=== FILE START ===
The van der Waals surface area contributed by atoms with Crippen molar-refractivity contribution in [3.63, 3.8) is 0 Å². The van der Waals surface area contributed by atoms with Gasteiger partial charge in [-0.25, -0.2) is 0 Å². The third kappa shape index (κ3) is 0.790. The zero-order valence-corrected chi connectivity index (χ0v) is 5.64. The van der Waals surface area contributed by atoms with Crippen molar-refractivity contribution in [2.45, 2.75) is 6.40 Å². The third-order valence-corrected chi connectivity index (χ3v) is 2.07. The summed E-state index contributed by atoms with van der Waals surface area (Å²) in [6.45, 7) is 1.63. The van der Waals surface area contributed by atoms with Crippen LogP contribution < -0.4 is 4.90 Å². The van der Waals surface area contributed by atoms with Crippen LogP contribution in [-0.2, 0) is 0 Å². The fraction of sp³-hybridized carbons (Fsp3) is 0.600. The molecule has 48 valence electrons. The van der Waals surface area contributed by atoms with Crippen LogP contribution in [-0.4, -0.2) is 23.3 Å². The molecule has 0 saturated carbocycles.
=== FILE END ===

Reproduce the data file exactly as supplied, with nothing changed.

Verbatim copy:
The van der Waals surface area contributed by atoms with Crippen molar-refractivity contribution in [3.63, 3.8) is 0 Å². The van der Waals surface area contributed by atoms with Gasteiger partial charge in [-0.25, -0.2) is 0 Å². The third kappa shape index (κ3) is 0.790. The zero-order valence-corrected chi connectivity index (χ0v) is 5.64. The van der Waals surface area contributed by atoms with Crippen molar-refractivity contribution in [2.45, 2.75) is 6.40 Å². The third-order valence-corrected chi connectivity index (χ3v) is 2.07. The summed E-state index contributed by atoms with van der Waals surface area (Å²) in [6.45, 7) is 1.63. The van der Waals surface area contributed by atoms with Crippen LogP contribution < -0.4 is 4.90 Å². The van der Waals surface area contributed by atoms with Crippen LogP contribution in [-0.2, 0) is 0 Å². The fraction of sp³-hybridized carbons (Fsp3) is 0.600. The molecule has 48 valence electrons. The van der Waals surface area contributed by atoms with Crippen LogP contribution in [-0.4, -0.2) is 23.3 Å². The molecule has 0 saturated carbocycles.